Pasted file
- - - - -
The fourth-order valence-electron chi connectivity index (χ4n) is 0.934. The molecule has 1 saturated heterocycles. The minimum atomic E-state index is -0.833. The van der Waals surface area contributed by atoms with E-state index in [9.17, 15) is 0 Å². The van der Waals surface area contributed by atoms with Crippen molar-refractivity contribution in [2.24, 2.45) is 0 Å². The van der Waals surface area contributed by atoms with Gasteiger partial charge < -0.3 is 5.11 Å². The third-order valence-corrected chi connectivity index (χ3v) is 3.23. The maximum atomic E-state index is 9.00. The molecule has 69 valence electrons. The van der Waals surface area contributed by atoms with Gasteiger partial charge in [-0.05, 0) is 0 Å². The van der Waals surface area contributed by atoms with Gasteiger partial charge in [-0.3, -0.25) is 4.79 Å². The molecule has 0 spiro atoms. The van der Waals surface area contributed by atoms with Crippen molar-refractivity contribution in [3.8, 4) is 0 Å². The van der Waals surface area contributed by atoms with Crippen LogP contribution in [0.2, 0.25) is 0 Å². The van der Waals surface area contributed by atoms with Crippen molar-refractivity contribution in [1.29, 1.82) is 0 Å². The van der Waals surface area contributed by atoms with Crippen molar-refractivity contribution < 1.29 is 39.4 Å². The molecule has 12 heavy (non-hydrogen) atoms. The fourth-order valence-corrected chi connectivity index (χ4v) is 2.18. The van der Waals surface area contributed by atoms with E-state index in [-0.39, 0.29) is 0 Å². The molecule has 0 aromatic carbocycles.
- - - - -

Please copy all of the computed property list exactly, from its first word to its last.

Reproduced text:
The fourth-order valence-electron chi connectivity index (χ4n) is 0.934. The molecule has 1 saturated heterocycles. The minimum atomic E-state index is -0.833. The van der Waals surface area contributed by atoms with E-state index in [9.17, 15) is 0 Å². The van der Waals surface area contributed by atoms with Crippen molar-refractivity contribution in [2.24, 2.45) is 0 Å². The van der Waals surface area contributed by atoms with Gasteiger partial charge < -0.3 is 5.11 Å². The third-order valence-corrected chi connectivity index (χ3v) is 3.23. The maximum atomic E-state index is 9.00. The molecule has 69 valence electrons. The van der Waals surface area contributed by atoms with Gasteiger partial charge in [-0.05, 0) is 0 Å². The van der Waals surface area contributed by atoms with Gasteiger partial charge in [-0.3, -0.25) is 4.79 Å². The molecule has 0 spiro atoms. The van der Waals surface area contributed by atoms with Crippen molar-refractivity contribution in [3.8, 4) is 0 Å². The van der Waals surface area contributed by atoms with Crippen LogP contribution in [0.2, 0.25) is 0 Å². The van der Waals surface area contributed by atoms with Crippen molar-refractivity contribution in [1.29, 1.82) is 0 Å². The van der Waals surface area contributed by atoms with Crippen molar-refractivity contribution < 1.29 is 39.4 Å². The molecule has 12 heavy (non-hydrogen) atoms. The fourth-order valence-corrected chi connectivity index (χ4v) is 2.18. The van der Waals surface area contributed by atoms with E-state index in [-0.39, 0.29) is 0 Å². The molecule has 0 aromatic carbocycles.